Mesenteric Ischemia Revisited
An 81-year-old white female who had a diagnostic aortogram for symptoms of intermittent claudication presented to my office. She reported that symptoms had worsened in the past 6 months. She also complained of early satiety and postprandial abdominal fullness depending on the extent of her meal. In addition, she lost 8 lbs in the past 4 weeks.
The patient’s medical history included dyslipidemia, hypertension s/p two renal artery stents, coronary artery bypass surgery, left ventricular hypertrophy, and s/p right carotid endarterectomy.
Her medications consisted of daily doses of the following: Lopressor, 50 mg (metoprolol; Novartis, East Hanover, NJ); Lipitor, 10 mg (atorvastatin; Parke-Davis, Morris Plains, NJ); Altace, 20 mg (ramipril; Monarch, Bristol, TN); and Plavix, 75 mg (clopidogrel; Bristol-Meyers Squibb, Princeton, NJ).
Upon examination, I found the patient to be an alert, well-developed, mesomorphic female in no acute distress, measuring 5’2? tall and weighing 127 lbs. Her left arm BP was 149/68, and her right arm BP was 167/79. The patient had bilateral subclavian and carotid bruits. Her cardiac rhythm was regular with a soft systolic murmur heard at the lower left sternal border and her abdomen was flat with active bowel sounds and no tenderness or visceromegaly. An examination of the lower extremities revealed no edema, ulcerations, or synovitis. The pedal pulses were present but diminished at the posterior tibial location. The ankle:brachial index was 0.8 on the right and 0.76 on the left.
The abdominal aortogram showed previously placed bilateral renal artery stents. There was a large, meandering artery of Drummond in the left lower quadrant. (Figure 1). I completed a lateral abdomen view through a pigtail cath-eter and used a JR4 catheter to find the superior mesenteric artery (SMA) (Figure 2). The celiac axis was also subtotally occluded with considerable poststenotic dilatation (Figure 3A).
HOW WOULD YOU PROCEED?
1. Would you perform angioplasty with stents?
2. Is vascular surgery an option?
3. What is the morbidity associated with each option?
course of action
I chose a transbrachial approach to SMA stenosis. Using a micropuncture to enter the brachial artery, I placed a short 6F catheter sheath and gave the patient 3,000 units of heparin. I used a 6F JR4 catheter with a Terumo guidewire (Terumo, Tokyo, Japan) to cross the left subclavian stenosis where I found a resting 18-mm pressure gradient. Although the subclavian lesion was difficult to cross, I dilated it with an 8-mm X 4-cm balloon. I decided against placing a stent.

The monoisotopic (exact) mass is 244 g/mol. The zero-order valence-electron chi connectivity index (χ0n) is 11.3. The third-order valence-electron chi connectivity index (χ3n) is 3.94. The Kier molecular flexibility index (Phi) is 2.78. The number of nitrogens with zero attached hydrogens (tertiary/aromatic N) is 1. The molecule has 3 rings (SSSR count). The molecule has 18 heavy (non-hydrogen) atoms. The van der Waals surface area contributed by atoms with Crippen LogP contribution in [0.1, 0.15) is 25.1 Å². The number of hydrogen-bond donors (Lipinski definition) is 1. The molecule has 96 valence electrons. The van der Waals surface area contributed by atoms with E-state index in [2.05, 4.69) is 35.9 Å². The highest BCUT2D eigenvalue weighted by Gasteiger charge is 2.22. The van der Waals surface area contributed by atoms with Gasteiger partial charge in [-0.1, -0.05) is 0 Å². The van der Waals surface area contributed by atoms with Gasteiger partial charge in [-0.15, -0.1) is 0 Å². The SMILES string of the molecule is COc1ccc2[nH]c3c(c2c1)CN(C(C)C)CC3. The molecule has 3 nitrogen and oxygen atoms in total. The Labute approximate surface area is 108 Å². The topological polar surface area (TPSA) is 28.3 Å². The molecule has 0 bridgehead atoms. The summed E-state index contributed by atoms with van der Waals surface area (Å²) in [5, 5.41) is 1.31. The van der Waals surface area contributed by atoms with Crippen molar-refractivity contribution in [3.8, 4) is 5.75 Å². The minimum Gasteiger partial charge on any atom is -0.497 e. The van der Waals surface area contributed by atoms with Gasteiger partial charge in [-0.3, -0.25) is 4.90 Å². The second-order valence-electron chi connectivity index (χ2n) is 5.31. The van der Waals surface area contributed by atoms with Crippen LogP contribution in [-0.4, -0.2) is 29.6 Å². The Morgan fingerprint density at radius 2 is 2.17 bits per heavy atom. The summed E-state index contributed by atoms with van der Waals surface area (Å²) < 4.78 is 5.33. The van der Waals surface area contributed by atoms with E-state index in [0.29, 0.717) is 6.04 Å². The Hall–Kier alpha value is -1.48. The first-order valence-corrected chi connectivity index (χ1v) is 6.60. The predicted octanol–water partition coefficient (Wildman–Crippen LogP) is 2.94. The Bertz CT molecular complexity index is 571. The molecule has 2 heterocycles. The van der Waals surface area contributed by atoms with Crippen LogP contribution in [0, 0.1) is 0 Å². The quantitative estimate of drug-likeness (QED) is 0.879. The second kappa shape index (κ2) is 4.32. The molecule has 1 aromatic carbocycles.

Next, I positioned the 6F JR4 catheter in the juxtarenal aorta. Working in the lateral projection, I advanced the catheter into the SMA ostium and injected contrast. There was essentially no flow through the ostium. I then advanced a .014” Spartacore guidewire (Guidant Corporation, Indianapolis, IN) across the lesion and used a 4-mm X 4-cm ViaTrack balloon (Guidant Corporation) to dilate the ostium (Figure 3B).
At this point, I placed a 5-mm balloon with an 18-mm Megalink biliary stent (Guidant Corporation) into the dilated segment. I then performed an angiogram (Figure 3C). Because of this spiral dissection beyond the proximal stent, I placed a self-expanding Smart stent (Cordis Corporation, a Johnson & Johnson Company, Miami, FL) beyond the original stent. The angiogram showed brisk flow with no residual stenosis (Figure 3D).
The abdominal aortogram strongly suggested stenosis in the superior mesenteric artery because of the large collateral artery coming from the inferior mesenteric artery. I was surprised to find a subtotal occlusion and aneurysm in the celiac axis.
Most patients with symptoms of mesenteric ischemia have severe stenosis in two of three mesenteric vessels and profound weight loss in combination with almost immediate postprandial bloating or diarrhea. This very stoic patient only expressed symptoms of postprandial abdominal bloating and early satiety after I saw the original angiogram and questioned her rigorously. She lost 8 lbs more than 1 month prior to the procedure.
The mesenteric vessels are in close proximity to the renal arteries where atherosclerotic plaques are frequently present. As patients survive other forms of atherosclerotic disease (this patient had undergone a previous CABG and two renal artery stents), they are increasingly manifesting signs and symptoms of disease elsewhere.
In the past, we could only accomplish mesenteric revascularization surgically and the procedure was associated with considerable morbidity. The endovascular techniques now available make this disease much easier to treat.
This case utilized a combination of products, both self-expanding and balloon-expandable stents in conjunction with small catheter and guidewire systems. Current technology enhances our ability to solve clinical problems in a facile, cost-efficient way with far less morbidity to the patient. n
James A.M. Smith, DO, is Director of Vascular Medicine at the University of Pittsburgh Medical Center in McKeesport, Pennsylvania. Dr. Smith may be reached at (412) 664-2507; email@example.com.